# 0^0, 1/0, -1/0, 0/0 and infinity in GeoGebra

- Author:
- Michael Borcherds

- Topic:
- Numbers

For 0^0 see here:
http://mathforum.org/dr.math/faq/faq.0.to.0.power.html
and https://en.wikipedia.org/wiki/Zero_to_the_power_of_zero
GeoGebra example where this is useful:

```
Sum(Sequence(x^i/i!,i,0,n))
```

Try dragging points A and B. Observe what happens to

**a**when- A is directly above B
- B is directly above A
- A and B are in the same place

Further reading:
https://en.wikipedia.org/wiki/Extended_real_number_line
http://functions.wolfram.com/Constants/ComplexInfinity/introductions/Symbols/ShowAll.html
https://docs.oracle.com/cd/E19957-01/806-3568/ncg_goldberg.html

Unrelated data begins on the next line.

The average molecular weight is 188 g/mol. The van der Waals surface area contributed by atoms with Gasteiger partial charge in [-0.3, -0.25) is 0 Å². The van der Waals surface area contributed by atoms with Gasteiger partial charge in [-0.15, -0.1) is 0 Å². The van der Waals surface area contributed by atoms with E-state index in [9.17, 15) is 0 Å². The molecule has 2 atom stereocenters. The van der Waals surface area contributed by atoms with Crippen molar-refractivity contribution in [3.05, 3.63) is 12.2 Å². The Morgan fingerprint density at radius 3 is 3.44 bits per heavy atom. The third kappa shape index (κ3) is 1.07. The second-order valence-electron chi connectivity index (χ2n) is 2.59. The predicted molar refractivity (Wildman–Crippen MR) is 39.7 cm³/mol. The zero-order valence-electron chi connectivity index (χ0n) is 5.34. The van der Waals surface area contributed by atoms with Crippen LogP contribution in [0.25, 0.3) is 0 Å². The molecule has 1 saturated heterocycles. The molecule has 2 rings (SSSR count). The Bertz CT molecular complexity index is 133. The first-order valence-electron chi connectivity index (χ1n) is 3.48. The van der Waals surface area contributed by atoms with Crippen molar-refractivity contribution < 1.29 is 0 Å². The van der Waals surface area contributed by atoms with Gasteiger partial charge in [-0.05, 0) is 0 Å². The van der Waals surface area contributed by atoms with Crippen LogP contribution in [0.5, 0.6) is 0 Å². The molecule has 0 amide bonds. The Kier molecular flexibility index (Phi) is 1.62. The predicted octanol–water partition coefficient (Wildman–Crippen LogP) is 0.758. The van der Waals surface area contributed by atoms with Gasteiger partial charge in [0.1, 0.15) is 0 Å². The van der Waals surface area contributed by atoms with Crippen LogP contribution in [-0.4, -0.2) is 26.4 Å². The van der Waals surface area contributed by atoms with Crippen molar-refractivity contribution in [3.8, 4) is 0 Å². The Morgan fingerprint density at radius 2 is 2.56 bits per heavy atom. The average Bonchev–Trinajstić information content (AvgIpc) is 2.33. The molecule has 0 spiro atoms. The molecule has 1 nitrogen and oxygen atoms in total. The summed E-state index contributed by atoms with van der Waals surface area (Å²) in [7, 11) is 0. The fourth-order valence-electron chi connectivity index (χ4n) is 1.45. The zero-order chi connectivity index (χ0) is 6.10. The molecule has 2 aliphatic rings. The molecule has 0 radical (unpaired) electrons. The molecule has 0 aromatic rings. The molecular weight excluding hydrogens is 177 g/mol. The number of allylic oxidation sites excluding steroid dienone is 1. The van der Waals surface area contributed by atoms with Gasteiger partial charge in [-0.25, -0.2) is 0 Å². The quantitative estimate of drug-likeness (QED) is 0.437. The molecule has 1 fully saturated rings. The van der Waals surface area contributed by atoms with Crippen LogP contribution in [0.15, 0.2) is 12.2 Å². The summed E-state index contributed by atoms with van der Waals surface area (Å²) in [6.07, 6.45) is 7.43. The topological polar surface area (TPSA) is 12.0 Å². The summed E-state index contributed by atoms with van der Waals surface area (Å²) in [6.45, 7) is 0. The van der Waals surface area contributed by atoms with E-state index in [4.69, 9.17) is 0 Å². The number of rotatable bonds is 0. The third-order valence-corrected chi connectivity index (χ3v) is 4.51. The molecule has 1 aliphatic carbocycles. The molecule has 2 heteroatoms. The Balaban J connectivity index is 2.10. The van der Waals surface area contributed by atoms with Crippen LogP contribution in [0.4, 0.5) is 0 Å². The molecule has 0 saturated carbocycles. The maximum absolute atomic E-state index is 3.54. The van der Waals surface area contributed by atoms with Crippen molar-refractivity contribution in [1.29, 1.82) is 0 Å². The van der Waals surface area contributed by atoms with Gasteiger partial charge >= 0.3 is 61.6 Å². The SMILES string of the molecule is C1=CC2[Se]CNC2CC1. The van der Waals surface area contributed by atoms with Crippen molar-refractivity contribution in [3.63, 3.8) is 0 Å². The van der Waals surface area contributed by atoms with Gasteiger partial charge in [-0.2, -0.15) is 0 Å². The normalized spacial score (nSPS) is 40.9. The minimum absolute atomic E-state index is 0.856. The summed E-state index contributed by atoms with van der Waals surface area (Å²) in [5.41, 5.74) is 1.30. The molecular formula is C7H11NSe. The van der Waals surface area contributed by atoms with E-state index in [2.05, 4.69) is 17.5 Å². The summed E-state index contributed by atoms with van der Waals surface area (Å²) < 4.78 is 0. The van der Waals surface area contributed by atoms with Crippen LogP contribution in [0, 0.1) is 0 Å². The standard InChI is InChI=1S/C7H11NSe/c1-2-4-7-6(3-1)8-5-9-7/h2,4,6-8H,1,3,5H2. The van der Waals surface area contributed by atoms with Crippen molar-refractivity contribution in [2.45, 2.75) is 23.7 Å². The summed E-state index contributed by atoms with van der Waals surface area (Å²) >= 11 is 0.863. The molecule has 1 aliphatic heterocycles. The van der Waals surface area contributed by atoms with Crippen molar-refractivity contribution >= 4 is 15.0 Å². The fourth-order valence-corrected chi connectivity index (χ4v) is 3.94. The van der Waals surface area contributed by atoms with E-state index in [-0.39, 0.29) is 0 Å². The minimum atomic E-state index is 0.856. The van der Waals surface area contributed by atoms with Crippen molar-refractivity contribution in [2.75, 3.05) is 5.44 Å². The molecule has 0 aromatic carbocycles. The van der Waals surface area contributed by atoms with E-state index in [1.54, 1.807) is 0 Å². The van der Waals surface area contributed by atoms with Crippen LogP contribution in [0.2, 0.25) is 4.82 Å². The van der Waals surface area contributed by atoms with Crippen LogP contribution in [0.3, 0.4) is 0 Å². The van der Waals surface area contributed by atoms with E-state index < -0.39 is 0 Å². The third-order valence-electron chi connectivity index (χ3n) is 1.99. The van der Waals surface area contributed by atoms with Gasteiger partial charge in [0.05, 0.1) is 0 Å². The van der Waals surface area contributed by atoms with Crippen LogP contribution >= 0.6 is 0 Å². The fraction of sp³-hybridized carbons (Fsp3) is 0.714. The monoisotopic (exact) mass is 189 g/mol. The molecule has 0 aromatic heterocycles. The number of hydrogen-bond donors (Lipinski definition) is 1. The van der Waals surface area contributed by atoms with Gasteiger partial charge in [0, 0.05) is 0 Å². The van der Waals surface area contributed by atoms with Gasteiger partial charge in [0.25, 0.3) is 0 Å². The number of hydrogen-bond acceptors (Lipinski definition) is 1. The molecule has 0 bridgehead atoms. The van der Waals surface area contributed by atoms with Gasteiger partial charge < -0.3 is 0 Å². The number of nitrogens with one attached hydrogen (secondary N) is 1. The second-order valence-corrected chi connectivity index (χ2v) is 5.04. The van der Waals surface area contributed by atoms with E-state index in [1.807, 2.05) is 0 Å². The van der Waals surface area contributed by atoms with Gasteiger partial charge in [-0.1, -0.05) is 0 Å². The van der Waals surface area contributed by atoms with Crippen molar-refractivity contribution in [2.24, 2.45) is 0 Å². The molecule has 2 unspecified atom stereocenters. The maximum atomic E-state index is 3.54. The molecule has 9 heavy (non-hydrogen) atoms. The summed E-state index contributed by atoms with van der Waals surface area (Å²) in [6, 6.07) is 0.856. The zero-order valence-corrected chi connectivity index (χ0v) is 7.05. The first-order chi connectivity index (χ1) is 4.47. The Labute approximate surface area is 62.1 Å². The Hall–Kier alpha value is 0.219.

The division of 0 by 0 results in a NaN. A nonzero number divided by 0, however, returns infinity: 1/0 = , -1/0 = -. The reason for the distinction is this: if f(x) 0 and g(x) 0 as x approaches some limit, then f(x)/g(x) could have any value. For example, when f(x) = sin x and g(x) = x, then f(x)/g(x) 1 as x 0. But when f(x) = 1 - cos x, f(x)/g(x) 0. When thinking of 0/0 as the limiting situation of a quotient of two very small numbers, 0/0 could represent anything. Thus in the IEEE standard, 0/0 results in a NaN. But when c > 0, f(x) c, and g(x)0, then f(x)/g(x) ±, for any analytic functions f and g. If g(x) < 0 for small x, then f(x)/g(x) -, otherwise the limit is +. So the IEEE standard defines c/0 = ±, as long as c 0. The sign of depends on the signs of c and 0 in the usual way, so that -10/0 = -, and -10/-0 = +.